5 Ways Uni Is Different When You Start After A Gap Year (Or Two)
TOP 10 IN AUSTRALIA IN THE QS WORLD UNIVERSITY RANKINGS 2020 – ALL UNDERGRADUATE DEGREES OFFER REAL-WORLD EXPERIENCE.
So you’ve been away from the books for a while – you might have been on a well-earned mid-degree break or planning on a return to study after some time spent in the workforce.
Well, tackling your higher education after a little time away from the books can actually be beneficial. Here’s how.
#1 You Actually Go In Knowing What You Want To Do
After some time out in the world, you’ll have a much better idea of what you like, what you don’t, and what you want out of life.
Maybe you’ve already started working in the field you thought you wanted to pursue… and realised that, actually, it isn’t for you. Maybe strolling through a bunch of European museums left you with a hankering to study the classics, or perhaps you’ve figured out you’re actually more into the idea of a practical, hands-on degree like Podiatry.
Or maybe you’ll stay on the same path you always planned on, only with confidence in the fact that you’re right where you need to be. Either way, it’s good clarity to have.
#2 You Reap The Rewards Of Maturity
You do a lot of growing up between the ages of 18 and 25. So you’ve had precious space to mature and ensure that when you do decide to tackle it, you’ll be a little older, a little wiser and far more prepared to handle whatever your degree throws at you.
And the more mature you are, the more you’ll appreciate uni. You’ll have a bigger appetite to learn, greater appreciation for the opportunity you’re being given, and you’ll be ready to really apply yourself to study (hello, that’s why mature-aged students are always the first ones with their hands up).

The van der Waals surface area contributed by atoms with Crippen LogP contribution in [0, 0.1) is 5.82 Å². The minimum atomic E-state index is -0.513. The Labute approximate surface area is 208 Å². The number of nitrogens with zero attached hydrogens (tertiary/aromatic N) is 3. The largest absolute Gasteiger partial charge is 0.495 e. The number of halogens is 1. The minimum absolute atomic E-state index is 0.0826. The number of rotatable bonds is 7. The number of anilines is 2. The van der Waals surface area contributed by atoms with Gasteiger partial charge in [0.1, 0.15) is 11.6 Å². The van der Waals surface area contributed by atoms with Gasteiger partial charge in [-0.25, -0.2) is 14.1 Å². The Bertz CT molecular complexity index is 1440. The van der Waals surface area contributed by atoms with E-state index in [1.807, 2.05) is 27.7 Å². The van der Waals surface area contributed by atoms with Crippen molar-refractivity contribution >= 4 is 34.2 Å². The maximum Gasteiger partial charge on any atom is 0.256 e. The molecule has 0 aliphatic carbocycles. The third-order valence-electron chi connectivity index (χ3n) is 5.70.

#3 You’re Better With Money
There’s no two ways about it: students are a notoriously broke category of people. You probably won’t be rolling in cash while you’re getting your degree, so going in knowing how to manage money will put you in seriously good stead for surviving the ride.
Did you travel? Well you’d know how to budget! You saved for that trip overseas – and carefully made your money last until you got home – you’re much better at planning out the dollars then.
Likewise, if you’ve had time in the workforce before starting uni, you’ll have had time to sharpen your money skills and maybe even – gasp – save a bit to tide you over during your degree or retain your job part-time and start your degree.
#4 You’ll Get Better Grades (Seriously)
Students who take a gap year perform better at uni – it’s science. A study which followed the results of 904 Australian students across a range of academic backgrounds, found that those who defer a year after high school actually wind up with better marks than those who started straight after Year 12.
Researchers say that a break between school and higher education helps add momentum to your study, allowing you to sharpen your decision-making skills, broaden your competencies, and become more organised – all attributes that will help you at uni. You’re also likely to have gained more confidence, figured out how to stay cool under pressure, and picked up a greater understanding of the world around you. So, you’re actually more equipped to hit uni after a break. It’s a statistical fact.
#5 It’s Way More Enjoyable
So, if you’ve given yourself a breather – to work, travel, or do whatever you wanted to do – you’re going to enter uni feeling a lot more refreshed and ready to tackle your degree.
Basically, studying is a lot more enjoyable when you’re not burnt out or looking out the window with that should-I-have-gone-backpacking FOMO creeping in.
As the saying goes all roads lead to Rome. Or Newcastle. If you’re planning to return to study why not choose the University of Newcastle where you can enjoy a coastal location and laid-back lifestyle at a world-class uni. Why not give them a call or drop in and have a chat about your 2020 vision.
This article originally appeared on Junkee.
Visit the University of Newcastle website to find out more.
(Lead image: Brooke Cagle / Unsplash)